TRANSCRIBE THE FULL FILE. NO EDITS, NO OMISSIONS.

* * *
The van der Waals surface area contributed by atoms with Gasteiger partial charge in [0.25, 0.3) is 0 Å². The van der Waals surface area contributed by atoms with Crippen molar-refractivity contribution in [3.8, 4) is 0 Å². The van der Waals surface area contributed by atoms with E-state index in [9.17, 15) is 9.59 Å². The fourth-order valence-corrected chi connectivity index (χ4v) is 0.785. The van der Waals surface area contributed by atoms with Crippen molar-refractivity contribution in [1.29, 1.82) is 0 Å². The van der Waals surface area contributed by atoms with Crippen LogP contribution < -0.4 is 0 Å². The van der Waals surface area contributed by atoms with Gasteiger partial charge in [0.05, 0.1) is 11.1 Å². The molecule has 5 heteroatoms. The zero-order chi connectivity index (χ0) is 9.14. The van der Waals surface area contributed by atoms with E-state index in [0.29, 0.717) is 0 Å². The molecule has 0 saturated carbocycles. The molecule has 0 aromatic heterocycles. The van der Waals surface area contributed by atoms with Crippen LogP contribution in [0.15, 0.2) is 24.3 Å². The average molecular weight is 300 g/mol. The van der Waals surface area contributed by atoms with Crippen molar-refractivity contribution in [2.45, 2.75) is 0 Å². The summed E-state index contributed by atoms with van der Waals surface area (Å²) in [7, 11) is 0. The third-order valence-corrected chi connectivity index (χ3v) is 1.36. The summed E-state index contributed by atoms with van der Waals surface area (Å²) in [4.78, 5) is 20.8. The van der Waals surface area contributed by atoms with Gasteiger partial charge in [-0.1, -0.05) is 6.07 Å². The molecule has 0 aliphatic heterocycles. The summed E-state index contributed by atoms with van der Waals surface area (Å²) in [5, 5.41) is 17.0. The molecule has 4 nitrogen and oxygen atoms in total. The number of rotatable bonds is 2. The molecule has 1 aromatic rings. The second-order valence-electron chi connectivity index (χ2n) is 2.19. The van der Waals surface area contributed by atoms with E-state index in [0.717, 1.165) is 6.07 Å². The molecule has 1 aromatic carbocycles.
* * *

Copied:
The van der Waals surface area contributed by atoms with Gasteiger partial charge in [0.25, 0.3) is 0 Å². The van der Waals surface area contributed by atoms with Crippen molar-refractivity contribution in [3.8, 4) is 0 Å². The van der Waals surface area contributed by atoms with E-state index in [9.17, 15) is 9.59 Å². The fourth-order valence-corrected chi connectivity index (χ4v) is 0.785. The van der Waals surface area contributed by atoms with Crippen molar-refractivity contribution in [1.29, 1.82) is 0 Å². The van der Waals surface area contributed by atoms with Crippen LogP contribution < -0.4 is 0 Å². The van der Waals surface area contributed by atoms with Gasteiger partial charge in [0.05, 0.1) is 11.1 Å². The molecule has 5 heteroatoms. The zero-order chi connectivity index (χ0) is 9.14. The van der Waals surface area contributed by atoms with E-state index in [0.29, 0.717) is 0 Å². The molecule has 0 saturated carbocycles. The molecule has 0 aromatic heterocycles. The van der Waals surface area contributed by atoms with Crippen LogP contribution in [0.15, 0.2) is 24.3 Å². The average molecular weight is 300 g/mol. The van der Waals surface area contributed by atoms with Crippen molar-refractivity contribution in [2.45, 2.75) is 0 Å². The summed E-state index contributed by atoms with van der Waals surface area (Å²) in [7, 11) is 0. The third-order valence-corrected chi connectivity index (χ3v) is 1.36. The summed E-state index contributed by atoms with van der Waals surface area (Å²) in [4.78, 5) is 20.8. The van der Waals surface area contributed by atoms with Gasteiger partial charge in [-0.1, -0.05) is 6.07 Å². The molecule has 0 aliphatic heterocycles. The summed E-state index contributed by atoms with van der Waals surface area (Å²) in [5, 5.41) is 17.0. The molecule has 4 nitrogen and oxygen atoms in total. The number of rotatable bonds is 2. The molecule has 1 aromatic rings. The second-order valence-electron chi connectivity index (χ2n) is 2.19. The van der Waals surface area contributed by atoms with E-state index in [0.717, 1.165) is 6.07 Å². The molecule has 1 aromatic carbocycles.